Emergency services in Mugla, Turkey have brought under control a blazing wildfire that threatened the coal-fired Kemerkoy power plant after footage showed flames burning around the facility, sparking an evacuation.

Firefighters battled the blaze overnight, evacuating local residents and workers at the plant via a ship, as the flames ripped through the grounds of the facility.

Turkey wildfires reach coal fired power plant Kemerkoy. Facility & surrounding village evacuated. All explosive chemicals reportedly removed. “But there’s a risk that the fire could spread to the thousands of tonnes of coal inside,” regional mayor said

“The fire in thermal power plant yard has been put out. There were no explosions in the plant and no chemicals were spread,” the Turkish municipality of Mugla announced in a statement. 

Similarly, Fahrettin Altun, the communications director for Turkish President Recep Tayyip Erdogan, confirmed no units at the power plant had been damaged.

Kemerköy Thermal Power Plant fire: mass EVACUATIONS underway in Turkey’s Milas and Ören areas. Authorities reportedly plan to move around 13,000 people: Coast Guard boats are being used – all yachts in the vicinity are being asked to help

The threat to the power plant came as Turkey suffers from the worst wildfires it has seen, which have destroyed tens of thousands of hectares of woodland, risking swathes of residential areas and forcing thousands of citizens and tourists to escape the blazes.

#turki 03. Explosions at Kemerköy Thermal Power Plant as Turkey wildfires reach the facility.

In the past nine days, the southwest of Turkey has recorded more than 150 fires that have spread rapidly due to high temperatures and strong winds, with videos showing flames rising above woodland and emergency services using aircraft to dump water on affected areas.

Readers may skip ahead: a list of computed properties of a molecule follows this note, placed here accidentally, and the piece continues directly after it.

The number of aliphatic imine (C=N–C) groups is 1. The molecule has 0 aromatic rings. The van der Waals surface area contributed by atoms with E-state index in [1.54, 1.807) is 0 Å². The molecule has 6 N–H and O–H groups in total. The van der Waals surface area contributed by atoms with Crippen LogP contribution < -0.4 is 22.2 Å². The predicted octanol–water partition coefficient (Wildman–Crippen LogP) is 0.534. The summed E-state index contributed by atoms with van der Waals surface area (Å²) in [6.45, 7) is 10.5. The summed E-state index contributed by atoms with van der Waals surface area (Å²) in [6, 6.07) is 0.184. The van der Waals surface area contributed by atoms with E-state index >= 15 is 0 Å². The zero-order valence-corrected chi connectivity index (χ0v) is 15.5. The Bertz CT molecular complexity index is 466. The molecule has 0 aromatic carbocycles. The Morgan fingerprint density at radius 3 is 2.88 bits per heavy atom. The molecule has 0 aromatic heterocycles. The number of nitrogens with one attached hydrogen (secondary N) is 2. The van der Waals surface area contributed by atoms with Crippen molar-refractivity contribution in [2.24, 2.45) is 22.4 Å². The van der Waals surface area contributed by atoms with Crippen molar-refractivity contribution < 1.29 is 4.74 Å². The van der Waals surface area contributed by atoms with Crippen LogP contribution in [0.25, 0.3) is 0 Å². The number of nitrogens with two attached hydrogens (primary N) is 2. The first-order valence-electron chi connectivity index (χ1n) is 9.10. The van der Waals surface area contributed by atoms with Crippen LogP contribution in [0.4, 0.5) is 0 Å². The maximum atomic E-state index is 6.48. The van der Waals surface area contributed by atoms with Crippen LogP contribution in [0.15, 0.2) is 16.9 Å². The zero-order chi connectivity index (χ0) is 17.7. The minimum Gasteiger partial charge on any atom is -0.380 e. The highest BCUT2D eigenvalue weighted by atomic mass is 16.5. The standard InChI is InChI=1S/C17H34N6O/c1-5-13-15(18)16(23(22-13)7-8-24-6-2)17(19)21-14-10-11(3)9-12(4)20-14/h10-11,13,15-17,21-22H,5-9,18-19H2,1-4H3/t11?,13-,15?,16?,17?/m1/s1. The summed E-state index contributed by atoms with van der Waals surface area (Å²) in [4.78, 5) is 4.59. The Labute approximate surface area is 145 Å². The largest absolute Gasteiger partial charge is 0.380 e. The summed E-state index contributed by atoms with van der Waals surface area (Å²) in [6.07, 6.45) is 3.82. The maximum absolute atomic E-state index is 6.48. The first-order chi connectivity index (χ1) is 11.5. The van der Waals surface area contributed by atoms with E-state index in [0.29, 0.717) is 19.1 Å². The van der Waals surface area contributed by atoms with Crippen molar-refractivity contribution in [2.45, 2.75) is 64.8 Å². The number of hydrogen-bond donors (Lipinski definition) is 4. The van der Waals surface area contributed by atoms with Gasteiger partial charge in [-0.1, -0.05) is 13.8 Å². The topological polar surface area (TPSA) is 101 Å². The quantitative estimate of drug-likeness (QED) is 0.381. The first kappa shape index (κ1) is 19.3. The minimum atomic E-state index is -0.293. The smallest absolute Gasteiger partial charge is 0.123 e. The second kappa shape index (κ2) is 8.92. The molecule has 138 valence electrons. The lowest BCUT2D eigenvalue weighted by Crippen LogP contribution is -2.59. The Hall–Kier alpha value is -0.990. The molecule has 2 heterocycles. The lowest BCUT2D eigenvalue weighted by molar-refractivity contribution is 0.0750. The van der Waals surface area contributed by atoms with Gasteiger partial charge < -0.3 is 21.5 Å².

⭕️🇹🇷#Turkey: Some sources claim that the thermal power plant in #Kemerkoy, was destroyed by the fire. 👉 This is extremely dangerous for the ecosystem of the area, including 🇬🇷#Greece due to the fact that The plant operates using lignite and fuel oil.

Eight people have died in the Turkish fires and 27 individuals are being treated in medical facilities. Authorities have not confirmed the origin of the blazes but have stated that they are investigating whether arson is a possibility. 

Elsewhere in the Mediterranean, Greece has been suffering from similar wildfires, forcing the evacuation of individuals on an island close to Athens, as a blaze burns near the historical site of the ancient Olympic Games in Peloponnese. Local media outlets in Greece described the situation in the country as a “nightmare with no end” after wildfires burned for a third straight day.

Think your friends would be interested? Share this story!